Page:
us capitol security

Justice for J6 Rally in DC This Weekend: What to Know

The rally is in support of hundreds of people arrested and charged with violently storming the Capitol riot on Jan. 6.  

Law enforcement in Washington, D.C., are beefing up security ahead of a rally planned for Saturday. Go here for breaking news, updates and livestreams during the rally.

Here's what to know.

What is the Justice for J6 rally?

The rally is in support of hundreds of people arrested and charged with violently storming the Capitol riot on Jan. 6.  

Between 550 and 600 people face federal charges in connection to that day, including both misdemeanors and felonies.

One of the accused Jan. 6 riot defendants says he does not expect a wave of supporters to show up for this weekend’s rally. He spoke from jail in Utah -- where he's awaiting trial -- to the News4 I-Team's Scott MacFarlane.

How many people will attend the rally?

About 700 people are expected to attend, a Department of Homeland Security official told NBC News.

The scene outside the Capitol on Thursday ahead of the scheduled rally.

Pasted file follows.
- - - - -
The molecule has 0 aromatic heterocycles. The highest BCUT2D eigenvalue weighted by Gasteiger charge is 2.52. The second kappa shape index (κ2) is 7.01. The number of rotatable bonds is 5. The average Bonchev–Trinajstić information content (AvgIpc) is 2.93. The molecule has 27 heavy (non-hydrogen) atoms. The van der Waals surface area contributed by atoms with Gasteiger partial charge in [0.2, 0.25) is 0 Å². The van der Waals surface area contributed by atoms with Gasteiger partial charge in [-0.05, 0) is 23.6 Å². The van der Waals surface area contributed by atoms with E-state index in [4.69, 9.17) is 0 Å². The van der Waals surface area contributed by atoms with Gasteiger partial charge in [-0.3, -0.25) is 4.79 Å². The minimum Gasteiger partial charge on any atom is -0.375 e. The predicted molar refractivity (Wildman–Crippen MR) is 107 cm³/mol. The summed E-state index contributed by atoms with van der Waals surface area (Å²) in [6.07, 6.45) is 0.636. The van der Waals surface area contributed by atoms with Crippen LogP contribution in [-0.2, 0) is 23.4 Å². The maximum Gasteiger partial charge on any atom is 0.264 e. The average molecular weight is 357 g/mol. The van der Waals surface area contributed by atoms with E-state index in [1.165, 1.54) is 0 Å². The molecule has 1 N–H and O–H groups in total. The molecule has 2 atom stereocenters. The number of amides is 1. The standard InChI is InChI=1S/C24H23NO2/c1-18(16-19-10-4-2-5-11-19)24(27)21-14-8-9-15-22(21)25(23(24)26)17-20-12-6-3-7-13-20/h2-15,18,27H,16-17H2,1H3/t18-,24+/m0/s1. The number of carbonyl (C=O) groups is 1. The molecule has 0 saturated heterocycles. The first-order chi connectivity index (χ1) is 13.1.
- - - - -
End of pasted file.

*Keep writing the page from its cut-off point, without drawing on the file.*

When and where is the Justice for J6 rally?

The rally is set to go from noon until 1:15 p.m. Saturday in Washington, D.C.’s Union Square. That’s roughly a block west of the Capitol grounds.

What will happen at the Justice for J6 rally?

Speakers for the rally have not yet been announced.

Organizers asked attendees not to wear overtly political clothing or clothes that support a specific politician.

Will there be counterprotests?

There are at least three different groups planning counterprotests, U.S. Capitol Police Chief Thomas Manger said at a news conference Friday

Manger said potential violence between those counter demonstrators and the rally participants is a big concern for his department. One of the three counterprotest groups has had a history of clashes, he said. He did not specify or say the name of the group.